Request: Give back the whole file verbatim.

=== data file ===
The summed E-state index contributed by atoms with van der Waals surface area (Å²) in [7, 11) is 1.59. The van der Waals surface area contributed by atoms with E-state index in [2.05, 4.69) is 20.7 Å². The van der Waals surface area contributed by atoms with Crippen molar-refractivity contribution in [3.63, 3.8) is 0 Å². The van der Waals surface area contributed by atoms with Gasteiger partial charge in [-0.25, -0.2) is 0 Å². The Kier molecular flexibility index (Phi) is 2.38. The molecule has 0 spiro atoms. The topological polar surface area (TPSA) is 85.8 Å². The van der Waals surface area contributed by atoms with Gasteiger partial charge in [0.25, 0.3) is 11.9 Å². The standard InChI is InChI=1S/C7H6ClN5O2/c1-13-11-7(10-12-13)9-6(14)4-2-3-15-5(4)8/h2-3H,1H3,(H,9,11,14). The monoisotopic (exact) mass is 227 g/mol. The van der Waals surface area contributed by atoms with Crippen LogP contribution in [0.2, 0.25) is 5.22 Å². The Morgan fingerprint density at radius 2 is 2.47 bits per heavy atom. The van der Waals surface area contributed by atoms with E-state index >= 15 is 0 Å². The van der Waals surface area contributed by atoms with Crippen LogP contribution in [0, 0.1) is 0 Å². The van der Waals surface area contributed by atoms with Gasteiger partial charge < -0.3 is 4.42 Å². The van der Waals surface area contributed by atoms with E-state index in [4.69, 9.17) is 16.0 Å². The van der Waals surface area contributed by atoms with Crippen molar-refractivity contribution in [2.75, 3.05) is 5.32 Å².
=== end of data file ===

The summed E-state index contributed by atoms with van der Waals surface area (Å²) in [7, 11) is 1.59. The van der Waals surface area contributed by atoms with E-state index in [2.05, 4.69) is 20.7 Å². The van der Waals surface area contributed by atoms with Crippen molar-refractivity contribution in [3.63, 3.8) is 0 Å². The van der Waals surface area contributed by atoms with Gasteiger partial charge in [-0.25, -0.2) is 0 Å². The Kier molecular flexibility index (Phi) is 2.38. The molecule has 0 spiro atoms. The topological polar surface area (TPSA) is 85.8 Å². The van der Waals surface area contributed by atoms with Gasteiger partial charge in [0.25, 0.3) is 11.9 Å². The standard InChI is InChI=1S/C7H6ClN5O2/c1-13-11-7(10-12-13)9-6(14)4-2-3-15-5(4)8/h2-3H,1H3,(H,9,11,14). The monoisotopic (exact) mass is 227 g/mol. The van der Waals surface area contributed by atoms with Crippen LogP contribution in [0.2, 0.25) is 5.22 Å². The Morgan fingerprint density at radius 2 is 2.47 bits per heavy atom. The van der Waals surface area contributed by atoms with E-state index >= 15 is 0 Å². The van der Waals surface area contributed by atoms with Crippen LogP contribution in [0, 0.1) is 0 Å². The van der Waals surface area contributed by atoms with Gasteiger partial charge < -0.3 is 4.42 Å². The van der Waals surface area contributed by atoms with E-state index in [4.69, 9.17) is 16.0 Å². The van der Waals surface area contributed by atoms with Crippen molar-refractivity contribution in [2.75, 3.05) is 5.32 Å².